Maximize Your Practice Session: Finding the Vitals

Posted on August 1, 2012

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Understanding the anatomy of whitetail deer is valuable information that every hunter must have to make a quick and clean harvest. It is our duty as sportsmen to do everything in our power to make and ethical kill. If you subscribe to that line of thinking, then you hold shot placement at a premium. The most ethical placements are generous leaving the shooter room for error while still targeting the vitals.

Arrow angles must be considered for every shot from tree stand but even more important is the body position of the deer. NEVER free your arrow on a deer quartering toward you. Doing so increases the chances of wounding the deer and decreases your chances of a successful harvest. Be patient! Take broadside and quartering away shots. These shots are more forgiving and give you a greater chance of hitting the vitals. Experienced archery hunters need to share their shot placement knowledge on to beginners. Those of us who learned the hard way and have tracked monster bucks for miles and miles are the best messengers in delivering this important lesson on shot placement.

There are many things you can do to maximize your practice sessions to guarantee proper shot placement in the field. Flinging arrows at targets and 3D targets is a lot of fun but it does present the shooter with an authentic hunting scenario. Afterall, practicing shooting a target is not the same as practicing shooting a deer.

Use your 3D target to consistently hit the vitals during your practice sessions. Be sure to shoot from different angles. Never shoot when a deer is quartering towards you.

We aren’t discrediting target practice. Shooting targets in a field or yard is good for sighting in your bow and it will help develop repetition of proper shooting form, however, it does very little to prepare the shooter for an authentic experience. For that we must simulate a hunting situation. Shooters need to consider as many variables as possible when trying to create an authentic experience.  Judging distance on the fly, shoot from different body positions, shooting fully outfitted in hunting attire, and shooting from a treestand are all variable that most hunters leave out of their practice routines. All of these things can ruin your chance at the trophy you have eyed all year.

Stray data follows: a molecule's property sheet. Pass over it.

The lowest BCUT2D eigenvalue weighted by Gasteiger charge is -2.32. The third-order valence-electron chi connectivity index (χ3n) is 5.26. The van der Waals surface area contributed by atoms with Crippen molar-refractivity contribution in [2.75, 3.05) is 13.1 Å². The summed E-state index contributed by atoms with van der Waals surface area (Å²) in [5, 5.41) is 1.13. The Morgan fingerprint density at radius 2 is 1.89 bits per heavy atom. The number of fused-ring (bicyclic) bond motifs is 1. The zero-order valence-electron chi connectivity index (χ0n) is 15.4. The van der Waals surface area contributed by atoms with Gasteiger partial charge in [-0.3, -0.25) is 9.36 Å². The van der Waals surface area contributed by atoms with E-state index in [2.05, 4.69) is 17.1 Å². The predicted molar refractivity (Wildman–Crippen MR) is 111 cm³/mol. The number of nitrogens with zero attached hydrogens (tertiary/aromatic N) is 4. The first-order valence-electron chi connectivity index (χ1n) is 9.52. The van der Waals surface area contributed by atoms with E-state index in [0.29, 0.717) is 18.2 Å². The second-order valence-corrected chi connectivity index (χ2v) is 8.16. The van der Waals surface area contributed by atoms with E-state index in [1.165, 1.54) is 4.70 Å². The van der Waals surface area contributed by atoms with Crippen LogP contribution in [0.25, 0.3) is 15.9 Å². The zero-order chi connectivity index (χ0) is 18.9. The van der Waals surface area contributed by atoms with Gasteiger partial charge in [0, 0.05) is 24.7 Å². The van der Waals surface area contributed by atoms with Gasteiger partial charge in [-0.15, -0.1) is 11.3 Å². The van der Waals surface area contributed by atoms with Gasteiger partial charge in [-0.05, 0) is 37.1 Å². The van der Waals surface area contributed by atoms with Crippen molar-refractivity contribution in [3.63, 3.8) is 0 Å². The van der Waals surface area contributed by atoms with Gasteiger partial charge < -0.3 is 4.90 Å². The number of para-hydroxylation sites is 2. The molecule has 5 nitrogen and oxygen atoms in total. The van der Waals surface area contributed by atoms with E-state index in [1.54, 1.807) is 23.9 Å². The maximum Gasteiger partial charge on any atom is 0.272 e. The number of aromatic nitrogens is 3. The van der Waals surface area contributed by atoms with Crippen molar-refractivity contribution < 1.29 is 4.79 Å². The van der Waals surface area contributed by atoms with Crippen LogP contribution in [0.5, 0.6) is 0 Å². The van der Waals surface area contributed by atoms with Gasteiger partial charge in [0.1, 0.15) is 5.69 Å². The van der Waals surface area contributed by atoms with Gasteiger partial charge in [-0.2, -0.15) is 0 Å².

Practice judging distance on the fly. The majority of missed shots are a direct result of misjudged yardage. Shoot from random distances often. This will force you to estimate the shooting distance. You can always measure distance with a range finder after the shot. Many times during practice sessions I will hold distance judging contests with my fellow shooters without ever taking a shot. It amazing what a little competition will do to hone in your distance judging skills. When in my treestand I use a range finder to mark distances to specific objects and mentally estimate from those points of reference. 

Take a few sessions and shoot fully clothed from a treestand at a 3D target in the woods. Start practicing like you hunt. That means heading into the woods and setting up a blind or tree stand, depending on what you normally hunt from. Place targets at random distances with various obstructions wear your hunting clothes and start shooting. This will help you detect any problems your clothing may present to shooting prior to a botched shot on an actual hunt in the field. Be sure to move the target to practice shots to the vitals from both broadside and quartering away positions. When taking a quartering away shot aim at 3D target’s far shoulder. A well placed shot targeting the far shoulder is the most effective and well placed bowhunting shot and will lead to an ethical kill with a short recovery.

TSO Editor Andy Surra poses with this 9 point Pennsylvania buck. Practice authentic shooting scenarios to help you be more successful in the field.

Master hitting the vitals in the field and we guarantee you will spend less time tracking and more time dragging.

As always send your questions to teamsurra@gmail.com. Don’t forget to follow us on twitter @SurraOutdoors and “like” us on Facebook.

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